The Bitcoin network is based on a pre-defined mathematical algorithm and is run by a large group of miners distributed worldwide, the network requires 51 per cent of miners to mine and validate a false token, and therefore it nullifies any attempt to create counterfeit Bitcoin. This is certainly an attractive prospect given the history of gold and fiat currencies.

Identifying online investment scams

Although Bitcoin and other cryptocurrencies are counterfeit resistant, they are not bulletproof when it comes to online scams.

Cold calls

Unsolicited online ‘cold calls’ are one of the most common ways that scammers contact their ‘mark’. This could be via e-mail or private chat in social media. Always remember that those with genuine investment opportunities will want to be transparent. They have nothing to hide and will make an offer to a group, not just one individual.

Fraudulent opportunists

A more sophisticated method of attracting a ‘mark’ is online advertising. This can be relatively cheap and not well regulated. Low returns of around 2-3% on investment can simply show that they are trying to appear legit, so always check them out.

False Identities

Genuine entrepreneurs can take years to build up a trustworthy reputation only to have a scammer steal their identity. The scammer will then attempt to attract customers with false credentials, not only defrauding the ‘sucker’ but also damaging the reputation of the honest businessperson.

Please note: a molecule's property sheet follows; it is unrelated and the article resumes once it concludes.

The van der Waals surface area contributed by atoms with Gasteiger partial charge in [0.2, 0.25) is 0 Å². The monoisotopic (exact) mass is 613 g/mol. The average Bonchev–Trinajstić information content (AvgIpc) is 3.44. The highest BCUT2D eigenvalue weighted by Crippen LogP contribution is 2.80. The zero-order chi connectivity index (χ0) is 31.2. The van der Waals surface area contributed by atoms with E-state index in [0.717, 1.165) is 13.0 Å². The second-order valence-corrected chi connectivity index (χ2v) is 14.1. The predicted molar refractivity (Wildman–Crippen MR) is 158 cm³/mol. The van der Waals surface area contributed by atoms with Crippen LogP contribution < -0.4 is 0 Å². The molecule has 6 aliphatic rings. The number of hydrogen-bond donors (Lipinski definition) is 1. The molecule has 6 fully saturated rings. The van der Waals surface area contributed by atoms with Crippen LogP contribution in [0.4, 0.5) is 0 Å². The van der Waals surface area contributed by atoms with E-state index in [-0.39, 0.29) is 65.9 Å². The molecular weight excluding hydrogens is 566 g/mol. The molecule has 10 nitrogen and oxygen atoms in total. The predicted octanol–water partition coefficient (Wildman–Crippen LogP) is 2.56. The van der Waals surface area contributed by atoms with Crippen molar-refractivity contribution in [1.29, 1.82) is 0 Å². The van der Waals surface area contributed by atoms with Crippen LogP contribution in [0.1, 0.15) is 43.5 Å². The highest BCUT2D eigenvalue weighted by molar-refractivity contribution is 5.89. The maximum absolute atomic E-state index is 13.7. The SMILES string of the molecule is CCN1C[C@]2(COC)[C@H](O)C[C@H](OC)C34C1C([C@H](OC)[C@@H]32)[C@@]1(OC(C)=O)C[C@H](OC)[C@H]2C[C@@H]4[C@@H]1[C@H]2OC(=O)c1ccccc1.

Ben Gillott at explains his experience of identity theft and informs his followers about the need for transparency in his YouTube video ‘Fake Bitcoin Generator’.

If a well-established business director contacts you in person through e-mail or messenger, be that Facebook, Twitter, Telegram or What’ Sapp offering you an investment opportunity you can be 99.9% sure it’s is a scam!  

‘Stealth’ fees

Some companies may be regulated by financial authorities but their fee structure is so complicated that an investor will have no way of keeping track and will get stung by ‘Stealth’ fees.

Due to crypto’s unregulated nature, the new kid on the block is particularly vulnerable to this scam. So always look into a company’s fees and if they seem unreasonable or overly complicated stay clear!

Remember the wise will win, the naïve may learn the hard way, but there is no cure for stupidity.


Disclaimer: Opinions expressed at Bitcoin News Agency are not investment advice. Investors should do their own thorough research before making any high-risk investments in Bitcoin, cryptocurrency or digital assets. Please be advised that your transfers and trades are at your own risk, and any loses you may incur are your responsibility. Bitcoin News Agency does not recommend the buying or selling of any cryptocurrencies or digital assets, nor is The Bitcoin News Agency an investment advisor. Please note that Bitcoin News Agency participates in affiliate marketing.